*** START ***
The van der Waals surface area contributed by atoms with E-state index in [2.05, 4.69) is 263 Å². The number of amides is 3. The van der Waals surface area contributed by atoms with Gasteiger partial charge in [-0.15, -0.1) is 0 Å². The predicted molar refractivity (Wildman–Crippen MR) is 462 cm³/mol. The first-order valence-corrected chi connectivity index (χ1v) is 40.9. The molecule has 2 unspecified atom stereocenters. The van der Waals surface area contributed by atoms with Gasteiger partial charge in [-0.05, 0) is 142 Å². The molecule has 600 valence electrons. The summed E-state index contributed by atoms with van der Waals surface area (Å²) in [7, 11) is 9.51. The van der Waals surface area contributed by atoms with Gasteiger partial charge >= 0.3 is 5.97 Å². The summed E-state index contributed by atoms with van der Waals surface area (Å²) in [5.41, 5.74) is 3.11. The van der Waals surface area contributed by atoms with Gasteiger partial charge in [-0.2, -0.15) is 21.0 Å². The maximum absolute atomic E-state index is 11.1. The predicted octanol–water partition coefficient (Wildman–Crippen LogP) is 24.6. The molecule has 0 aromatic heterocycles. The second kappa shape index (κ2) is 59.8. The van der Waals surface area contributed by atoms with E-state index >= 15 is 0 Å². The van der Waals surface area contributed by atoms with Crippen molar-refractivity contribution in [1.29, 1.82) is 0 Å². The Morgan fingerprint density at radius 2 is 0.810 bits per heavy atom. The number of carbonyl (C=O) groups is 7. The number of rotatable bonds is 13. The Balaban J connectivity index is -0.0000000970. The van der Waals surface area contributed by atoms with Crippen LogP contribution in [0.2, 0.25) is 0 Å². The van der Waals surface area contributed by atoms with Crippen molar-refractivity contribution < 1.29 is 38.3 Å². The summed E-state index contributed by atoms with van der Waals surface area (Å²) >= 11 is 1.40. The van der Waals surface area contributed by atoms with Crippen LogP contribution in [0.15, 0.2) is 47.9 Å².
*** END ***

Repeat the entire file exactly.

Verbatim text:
The van der Waals surface area contributed by atoms with E-state index in [2.05, 4.69) is 263 Å². The number of amides is 3. The van der Waals surface area contributed by atoms with Gasteiger partial charge in [-0.15, -0.1) is 0 Å². The predicted molar refractivity (Wildman–Crippen MR) is 462 cm³/mol. The first-order valence-corrected chi connectivity index (χ1v) is 40.9. The molecule has 2 unspecified atom stereocenters. The van der Waals surface area contributed by atoms with Gasteiger partial charge in [-0.05, 0) is 142 Å². The molecule has 600 valence electrons. The summed E-state index contributed by atoms with van der Waals surface area (Å²) in [7, 11) is 9.51. The van der Waals surface area contributed by atoms with Gasteiger partial charge >= 0.3 is 5.97 Å². The summed E-state index contributed by atoms with van der Waals surface area (Å²) in [5.41, 5.74) is 3.11. The van der Waals surface area contributed by atoms with Gasteiger partial charge in [-0.2, -0.15) is 21.0 Å². The maximum absolute atomic E-state index is 11.1. The predicted octanol–water partition coefficient (Wildman–Crippen LogP) is 24.6. The molecule has 0 aromatic heterocycles. The second kappa shape index (κ2) is 59.8. The van der Waals surface area contributed by atoms with E-state index >= 15 is 0 Å². The van der Waals surface area contributed by atoms with Crippen molar-refractivity contribution in [1.29, 1.82) is 0 Å². The Morgan fingerprint density at radius 2 is 0.810 bits per heavy atom. The number of carbonyl (C=O) groups is 7. The number of rotatable bonds is 13. The Balaban J connectivity index is -0.0000000970. The van der Waals surface area contributed by atoms with Crippen LogP contribution in [0.2, 0.25) is 0 Å². The van der Waals surface area contributed by atoms with Crippen molar-refractivity contribution < 1.29 is 38.3 Å². The summed E-state index contributed by atoms with van der Waals surface area (Å²) >= 11 is 1.40. The van der Waals surface area contributed by atoms with Crippen LogP contribution in [0.15, 0.2) is 47.9 Å².